Do you have a content team pushing out lots of content? Are you looking to send the content to various sites, apps, and devices? Then headless WP might be for you. The headless CMS was invented in the app age. When folks wanted to be able to publish content once and allow others to consume that content across a variety of apps, devices, and mediums. WordPress is really good at websites. Decoupled WordPress allows you to expand to mobile apps, and innumerable other devices and mediums.
But do you need a headless site? WordPress has the benefit of not being only decoupled/headless. If you are building an App, great, start using the API and leave your WordPress site on the classic WordPress theme and Template engines. There is no need to move your site for the sake of an app or other devices.
Multisite? Well, hold up. Why you could build a variety of sites using a single API, PHP is not without the ability to fetch content from an HTTP API. Maybe you can keep using classic WordPress across other sites and they only pull specific content via a decoupled HTTP API on another WordPress instance?
There are always simpler solutions that do not require you to bet the farm on FULL headless WordPress. Rely on technical folks to evaluate the possibilities and the tradeoffs in simplicity, time, and reliability before making hard decisions. It is really tempting and easy to start from scratch, but that does not mean starting from scratch is the best decision. Wherever you land, decoupled WordPress can give you the power to publish once to all your outlets without copying and pasting content and formatting across platforms.
WordPress is really great at long-form content like this guide. It is really bad at being a database. With tools like Advanced Custom Fields and custom database queries it is possible to make WordPress do what you want, but should you?
I have seen so many folks building queries in GraphQL that will absolutely destroy a WordPress server. The same query in PHP would also do this. At the end of the day, you cannot get around the fact that WordPress was designed for a certain type of content. Complex filters and searches are not its strong point. We can hope all we want that WordPress improves this in the future, but I would not be betting anything on it. If you are building a SaaS or some other “app” like experience, WP is not a good idea. Content-heavy sites are great though.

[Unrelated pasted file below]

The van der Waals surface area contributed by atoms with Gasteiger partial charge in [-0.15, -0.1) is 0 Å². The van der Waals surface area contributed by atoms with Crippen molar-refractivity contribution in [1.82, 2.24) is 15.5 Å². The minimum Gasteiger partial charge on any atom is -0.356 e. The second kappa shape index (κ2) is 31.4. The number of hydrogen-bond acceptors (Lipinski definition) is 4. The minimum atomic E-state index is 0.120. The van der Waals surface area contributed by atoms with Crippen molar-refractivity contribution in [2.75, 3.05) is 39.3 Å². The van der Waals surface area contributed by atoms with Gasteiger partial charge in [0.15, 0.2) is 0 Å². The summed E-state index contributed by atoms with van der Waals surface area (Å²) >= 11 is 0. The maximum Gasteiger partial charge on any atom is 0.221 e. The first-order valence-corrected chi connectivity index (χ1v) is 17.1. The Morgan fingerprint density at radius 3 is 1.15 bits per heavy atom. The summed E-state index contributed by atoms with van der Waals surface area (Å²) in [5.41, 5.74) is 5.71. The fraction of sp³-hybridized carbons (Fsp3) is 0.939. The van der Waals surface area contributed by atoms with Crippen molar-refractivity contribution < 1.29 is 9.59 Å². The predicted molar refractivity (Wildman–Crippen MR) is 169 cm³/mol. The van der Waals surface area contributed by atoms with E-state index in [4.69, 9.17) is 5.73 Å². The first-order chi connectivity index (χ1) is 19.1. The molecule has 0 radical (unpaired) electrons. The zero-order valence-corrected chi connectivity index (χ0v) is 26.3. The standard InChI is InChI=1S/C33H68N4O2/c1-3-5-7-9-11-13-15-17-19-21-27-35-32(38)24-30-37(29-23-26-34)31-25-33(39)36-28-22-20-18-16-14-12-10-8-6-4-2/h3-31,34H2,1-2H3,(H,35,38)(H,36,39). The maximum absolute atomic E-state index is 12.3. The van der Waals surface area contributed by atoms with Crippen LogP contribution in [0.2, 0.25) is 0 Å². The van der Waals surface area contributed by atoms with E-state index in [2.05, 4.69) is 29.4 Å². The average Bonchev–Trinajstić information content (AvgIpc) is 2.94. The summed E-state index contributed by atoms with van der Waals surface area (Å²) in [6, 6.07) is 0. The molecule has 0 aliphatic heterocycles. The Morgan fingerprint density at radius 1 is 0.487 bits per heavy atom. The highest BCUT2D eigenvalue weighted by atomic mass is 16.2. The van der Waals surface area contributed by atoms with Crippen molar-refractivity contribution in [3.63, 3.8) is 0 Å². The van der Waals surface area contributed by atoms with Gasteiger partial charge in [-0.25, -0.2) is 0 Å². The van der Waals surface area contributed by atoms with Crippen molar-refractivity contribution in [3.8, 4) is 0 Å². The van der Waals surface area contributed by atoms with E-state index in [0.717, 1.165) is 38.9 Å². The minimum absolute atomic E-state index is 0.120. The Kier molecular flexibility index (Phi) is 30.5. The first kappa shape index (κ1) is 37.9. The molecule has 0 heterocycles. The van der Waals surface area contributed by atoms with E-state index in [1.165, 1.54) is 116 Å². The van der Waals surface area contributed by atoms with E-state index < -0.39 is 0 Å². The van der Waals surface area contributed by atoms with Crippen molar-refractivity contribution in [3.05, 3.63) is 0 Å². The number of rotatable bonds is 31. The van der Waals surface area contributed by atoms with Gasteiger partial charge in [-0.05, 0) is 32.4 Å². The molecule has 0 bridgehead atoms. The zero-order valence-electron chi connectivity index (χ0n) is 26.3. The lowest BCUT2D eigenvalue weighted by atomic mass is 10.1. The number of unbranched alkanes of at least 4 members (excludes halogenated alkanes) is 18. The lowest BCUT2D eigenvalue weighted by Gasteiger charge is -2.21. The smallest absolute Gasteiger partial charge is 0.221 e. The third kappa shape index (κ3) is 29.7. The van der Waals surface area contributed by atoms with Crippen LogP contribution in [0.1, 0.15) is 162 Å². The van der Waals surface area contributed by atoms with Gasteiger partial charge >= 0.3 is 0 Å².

A great example is a company blog. Let’s assume you are running a SaaS with a whole marketing site and app that runs on a separate stack from the blog you spun up in WordPress. You are looking to simplify. Going headless is super smart. Your content producers will still use WordPress but instead of managing a separate site and codebase for a WordPress theme, you can roll that into your marketing site. You have reduced code bases, upkeep, and unique technologies for your developers. If done well, your blog won’t be a forgotten stepchild of your dev team and will be kept updated with all marketing site changes to the design team’s delight.
To code or not to code
So you use WordPress, how? Do you regularly install plugins to add site features, improve SEO, etc? You lose all this in headless. Not to say many plugins do not work, but to leverage them there is code to be written and integrations to be done.
Do you use page builders? This probably is not a great use case for headless. Whether it is your entire site or just some landing pages for SEO, page builders rely heavily on being able to control how content is rendered on a page. Headless fundamentally replaces WordPress’ ability to render content onto a web page. If you are relying on these, that work will now need to be done in code.
These complexities can be overcome. But that is deep integration work your developers must do to make your front end(s) and WordPress work together. If your content can work within a well-defined structure then that contract is easier than completely freeform.
Your content creators must understand the limitations headless put on their ability to leverage the full power of WordPress. They must be ready and willing to work with developers to accomplish their goals. This can be good! Often plugins create solutions at the expense of performance, security, or stability. The structured contract required for decoupled WordPress means engineers are involved at every step to make sure those things are not overlooked.
Decoupled WordPress can be a powerful tool. But it must be right for your team and use case. If you need multiple of the benefits above and have avoided the other drawbacks then headless WordPress will probably be a great fit.